As far as those in charge were concerned, the carnival-like atmosphere of Argentine football was a handy source of distraction for the people at a time when forced disappearances and repression of political opponents were in full swing. The players themselves were therefore caught up in the madness, and Maradona was no exception. The fact that his transfer to Barcelona was finalised in the ESMA shows the extent to which the military had assumed control over almost every aspect of life in the country.

According to Minguella, it was the desire of the military to have their young star playing for an Argentinian club for when the national side inevitably won the World Cup in Spain. The potential of the team to repeat the success of 1978 was an ideal opportunity to excite feelings of nationalism and civic pride at a time when the country itself was struggling. Maradona had narrowly missed out on Argentina’s triumph four years earlier, but the government wanted him front and centre this time around.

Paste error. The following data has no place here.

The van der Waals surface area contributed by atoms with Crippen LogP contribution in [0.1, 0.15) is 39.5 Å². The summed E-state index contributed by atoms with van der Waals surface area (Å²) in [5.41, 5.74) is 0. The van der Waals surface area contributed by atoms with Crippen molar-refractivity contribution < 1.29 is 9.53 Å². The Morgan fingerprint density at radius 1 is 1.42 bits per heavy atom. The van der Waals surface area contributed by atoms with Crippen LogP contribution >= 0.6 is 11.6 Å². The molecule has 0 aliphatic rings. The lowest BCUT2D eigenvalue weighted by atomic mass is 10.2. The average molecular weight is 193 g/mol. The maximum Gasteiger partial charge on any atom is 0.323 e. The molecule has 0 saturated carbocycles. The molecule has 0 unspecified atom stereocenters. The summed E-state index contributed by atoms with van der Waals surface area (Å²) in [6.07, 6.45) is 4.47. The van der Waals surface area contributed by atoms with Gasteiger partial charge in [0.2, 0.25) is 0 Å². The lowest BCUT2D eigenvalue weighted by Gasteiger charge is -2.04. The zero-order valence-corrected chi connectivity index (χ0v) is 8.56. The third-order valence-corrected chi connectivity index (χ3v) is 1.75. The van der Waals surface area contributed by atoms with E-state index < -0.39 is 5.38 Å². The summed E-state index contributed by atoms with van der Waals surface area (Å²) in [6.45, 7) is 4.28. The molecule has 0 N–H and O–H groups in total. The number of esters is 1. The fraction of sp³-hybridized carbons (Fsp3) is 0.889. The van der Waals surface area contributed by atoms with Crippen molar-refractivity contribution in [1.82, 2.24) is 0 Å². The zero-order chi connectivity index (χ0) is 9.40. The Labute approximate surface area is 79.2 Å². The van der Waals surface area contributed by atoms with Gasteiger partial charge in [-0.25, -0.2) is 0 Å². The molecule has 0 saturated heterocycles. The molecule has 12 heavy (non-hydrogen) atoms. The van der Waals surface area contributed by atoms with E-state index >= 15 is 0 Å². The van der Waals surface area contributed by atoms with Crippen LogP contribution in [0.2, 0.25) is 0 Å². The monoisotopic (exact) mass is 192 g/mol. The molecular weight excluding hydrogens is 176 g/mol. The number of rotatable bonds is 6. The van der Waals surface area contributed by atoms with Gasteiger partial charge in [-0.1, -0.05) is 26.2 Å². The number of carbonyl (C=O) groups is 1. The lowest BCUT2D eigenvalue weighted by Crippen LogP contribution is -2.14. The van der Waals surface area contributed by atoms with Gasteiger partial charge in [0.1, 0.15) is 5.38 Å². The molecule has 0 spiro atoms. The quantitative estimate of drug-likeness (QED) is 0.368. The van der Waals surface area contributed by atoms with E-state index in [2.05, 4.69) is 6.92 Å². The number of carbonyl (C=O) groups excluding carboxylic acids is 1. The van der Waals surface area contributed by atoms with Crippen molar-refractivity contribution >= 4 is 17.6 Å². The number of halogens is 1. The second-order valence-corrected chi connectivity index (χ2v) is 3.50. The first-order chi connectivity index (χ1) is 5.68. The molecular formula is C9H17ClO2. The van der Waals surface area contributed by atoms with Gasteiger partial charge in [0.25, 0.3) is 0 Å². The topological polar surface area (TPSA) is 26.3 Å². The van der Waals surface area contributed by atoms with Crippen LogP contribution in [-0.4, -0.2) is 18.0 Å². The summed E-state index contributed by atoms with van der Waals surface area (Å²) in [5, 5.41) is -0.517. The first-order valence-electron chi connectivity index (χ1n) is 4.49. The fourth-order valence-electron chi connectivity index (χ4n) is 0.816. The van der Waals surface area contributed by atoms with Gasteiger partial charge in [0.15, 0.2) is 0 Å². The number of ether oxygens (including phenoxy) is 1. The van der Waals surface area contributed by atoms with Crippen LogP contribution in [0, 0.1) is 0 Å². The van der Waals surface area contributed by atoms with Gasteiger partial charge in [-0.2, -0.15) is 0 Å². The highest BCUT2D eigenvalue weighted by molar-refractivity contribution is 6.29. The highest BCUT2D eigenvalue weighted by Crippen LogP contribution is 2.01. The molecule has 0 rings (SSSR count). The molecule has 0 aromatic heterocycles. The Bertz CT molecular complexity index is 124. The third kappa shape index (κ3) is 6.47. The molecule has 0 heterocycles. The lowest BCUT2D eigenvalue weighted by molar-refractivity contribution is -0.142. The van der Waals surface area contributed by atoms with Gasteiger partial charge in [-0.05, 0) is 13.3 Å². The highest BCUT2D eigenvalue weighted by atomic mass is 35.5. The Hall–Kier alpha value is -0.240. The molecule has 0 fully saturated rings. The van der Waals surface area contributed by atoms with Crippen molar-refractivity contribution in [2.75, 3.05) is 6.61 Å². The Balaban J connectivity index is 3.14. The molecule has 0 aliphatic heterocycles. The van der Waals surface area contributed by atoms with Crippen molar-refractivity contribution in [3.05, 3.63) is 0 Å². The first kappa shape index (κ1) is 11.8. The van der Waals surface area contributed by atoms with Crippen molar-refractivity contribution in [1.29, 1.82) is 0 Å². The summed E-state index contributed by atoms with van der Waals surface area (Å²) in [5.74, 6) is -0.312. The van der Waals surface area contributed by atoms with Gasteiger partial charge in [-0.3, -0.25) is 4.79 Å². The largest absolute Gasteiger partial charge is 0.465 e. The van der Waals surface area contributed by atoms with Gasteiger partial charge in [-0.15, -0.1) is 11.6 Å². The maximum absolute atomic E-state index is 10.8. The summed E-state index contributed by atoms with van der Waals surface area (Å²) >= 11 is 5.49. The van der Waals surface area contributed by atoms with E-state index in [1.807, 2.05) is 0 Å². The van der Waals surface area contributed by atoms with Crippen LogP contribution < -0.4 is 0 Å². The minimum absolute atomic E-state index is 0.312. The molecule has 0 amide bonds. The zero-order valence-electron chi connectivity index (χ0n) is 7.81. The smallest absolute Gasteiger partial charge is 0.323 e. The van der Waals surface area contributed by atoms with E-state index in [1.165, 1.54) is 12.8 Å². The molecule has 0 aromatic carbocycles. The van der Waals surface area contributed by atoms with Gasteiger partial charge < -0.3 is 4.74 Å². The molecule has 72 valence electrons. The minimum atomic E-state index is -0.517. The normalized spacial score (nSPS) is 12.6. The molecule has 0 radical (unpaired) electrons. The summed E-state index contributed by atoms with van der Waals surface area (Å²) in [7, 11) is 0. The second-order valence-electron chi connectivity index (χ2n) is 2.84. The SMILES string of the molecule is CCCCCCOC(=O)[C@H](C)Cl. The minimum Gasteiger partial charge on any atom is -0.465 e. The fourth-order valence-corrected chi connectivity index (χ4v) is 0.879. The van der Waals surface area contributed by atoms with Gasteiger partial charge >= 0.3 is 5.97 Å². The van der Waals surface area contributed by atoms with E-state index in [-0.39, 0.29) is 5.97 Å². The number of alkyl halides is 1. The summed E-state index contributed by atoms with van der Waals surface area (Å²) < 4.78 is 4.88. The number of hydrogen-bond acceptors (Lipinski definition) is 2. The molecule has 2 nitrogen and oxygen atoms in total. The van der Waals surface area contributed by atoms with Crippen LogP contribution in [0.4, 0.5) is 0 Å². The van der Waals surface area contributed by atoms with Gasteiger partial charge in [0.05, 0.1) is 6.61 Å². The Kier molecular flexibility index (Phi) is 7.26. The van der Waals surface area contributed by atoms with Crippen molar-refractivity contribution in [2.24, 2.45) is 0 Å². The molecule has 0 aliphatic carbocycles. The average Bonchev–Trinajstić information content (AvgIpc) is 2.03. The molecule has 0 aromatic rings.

As it turned out, the fate of Argentina would serve as a foreshadowing of what was to come in the years immediately following the event, both for the player and for the nation itself. Maradona was ruthlessly man-marked in all four games; most famously by Italy’s Claudio Gentile, who inflicted foul after foul upon the number 10 as the defending champions crashed out in the second group stage to the side who would eventually go on to win the tournament. For the dictatorship, it was more than a loss; it was a disaster as they were left without the much-needed boost in patriotic sentiment following their own defeat in the Falklands only weeks earlier.

It was fitting that Argentina’s exit from the competition should take place in Barcelona, and Gentile’s pantomime villain approach to the encounter was prescient of the now infamous treatment that Maradona would go on to receive in the Spanish league. “I studied him for two days, watching videos and realising there was a strategy I could use against him,” recalls Gentile. “That was to make sure he was so well marked that he couldn’t get the ball from his team-mates because once he has possession that’s when he becomes a problem.”